Syrian Rebel Groups Form New Islamic Front, Challenge Moderate Rebel Leadership

Syrian Rebels' New Plan To Beat Assad

WASHINGTON -- After weeks of battlefield setbacks and the deaths of prominent commanders, a group of Syria's most prominent rebel factions sought to reinvigorate its campaign to end the rule of President Bashar al-Assad, on Friday announcing a new unified coalition.

The newly formed Islamic Front is the product of the second round of consolidation among major rebel groups in recent months. In September, 13 leading rebel units announced a coalition that rejected the authority of the Supreme Military Council, the Western-backed group that nominally commands Syrian rebel forces. The September grouping was made up of prominent Islamist units, and included the Nusra Front, which claims to represent al-Qaeda in Syria.

Friday's formation of the Islamic Front appears to present a more fundamental shake-up. On the Facebook page of the Tawhid Brigade -- a leading Islamist unit that was also a member of the September coalition -- spokesman Abu Firas called the move "the complete merger of the major military factions fighting in Syria." Al Jazeera's Basma Atassi reported that the group would no longer even use its former name, but would dissolve completely into a unified Islamist front.

In a joint statement posted on Facebook, the groups called the Islamic Front "an independent military and social force that is aimed at bringing down Assad's regime in Syria and at replacing it with a just Islamic state."

For months, experts have recognized a strengthening of Assad’s resolve in holding on to power while the rebels battling to end his rule have become increasingly dominated by Islamist groups. This shift has amplified the reluctance of the Obama administration and other Western governments to arm the rebels. Friday’s announcement appears to strengthen the collective force of the rebel groups, while also reinforcing the power of the Islamists, making it even less likely that Western countries will add military support.

Charles Lister, a prominent Syria analyst at IHS Jane's Terrorism and Insurgency Centre in London, told The Independent that the formation of the Islamic Front would be a "landmark moment for the revolution" and predicted a renewed surge of rebel activity.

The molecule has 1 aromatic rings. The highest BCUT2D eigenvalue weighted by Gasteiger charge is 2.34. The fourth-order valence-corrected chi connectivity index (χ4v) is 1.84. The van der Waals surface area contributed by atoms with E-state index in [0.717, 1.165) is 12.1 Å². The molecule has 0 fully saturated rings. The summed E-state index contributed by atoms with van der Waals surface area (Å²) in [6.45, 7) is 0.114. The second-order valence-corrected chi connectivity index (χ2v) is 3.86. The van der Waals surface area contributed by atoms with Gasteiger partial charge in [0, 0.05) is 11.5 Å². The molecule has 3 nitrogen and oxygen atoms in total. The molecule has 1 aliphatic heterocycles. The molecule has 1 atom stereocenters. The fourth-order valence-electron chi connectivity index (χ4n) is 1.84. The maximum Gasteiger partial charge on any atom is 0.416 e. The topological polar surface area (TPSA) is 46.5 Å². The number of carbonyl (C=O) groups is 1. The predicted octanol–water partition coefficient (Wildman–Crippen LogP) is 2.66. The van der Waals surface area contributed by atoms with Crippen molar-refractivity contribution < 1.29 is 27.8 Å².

While the merger will unite six of the most important Islamist units, the Islamic Front will not contain al-Qaeda-linked groups like the Nusra Front or the Islamic State of Iraq and the Levant, the notoriously extremist militia made up mostly of foreign fighters. It will consist of Aleppo's Tawhid Brigade, Ahrar al-Sham, Suqour al-Sham, the Army of Islam, Liwa al-Haq and the Ansar al-Sham battalions.

"The main losers are likely to be the currently recognized leaders of the opposition -- the National Coalition for Syrian Revolutionary and Opposition Forces and the allied Higher Military Council of the Free Syrian Army," Yezid Sayigh, an expert at the Carnegie Middle East Center in Beirut, wrote in a post for the center.

Those groups were supported by Western countries but enjoyed little credibility among fighters on the ground. Sayigh argued that the Islamic Front is likely an attempt by Saudi Arabia to form a unified and credible rebel army that can overthrow Assad on the battlefield.

Saudi Arabia has long supplied money and weapons to rebel groups, and the Syrian government claimed that the desert kingdom was responsible for the bombing of the Iranian embassy in Beirut on Tuesday. Following the attack, the Saudi Arabian government urged its citizens to leave Lebanon.

In comparison to the Saudi effort, the United States and other Western countries have provided little in the way of weapons or cash assistance to moderate rebel forces. The new Islamic Front appears to place Western-backed groups even further in the shadows, and could potentially mean the end of attempts to use moderate leadership to negotiate an end to the civil war.

Before You Go


Popular in the Community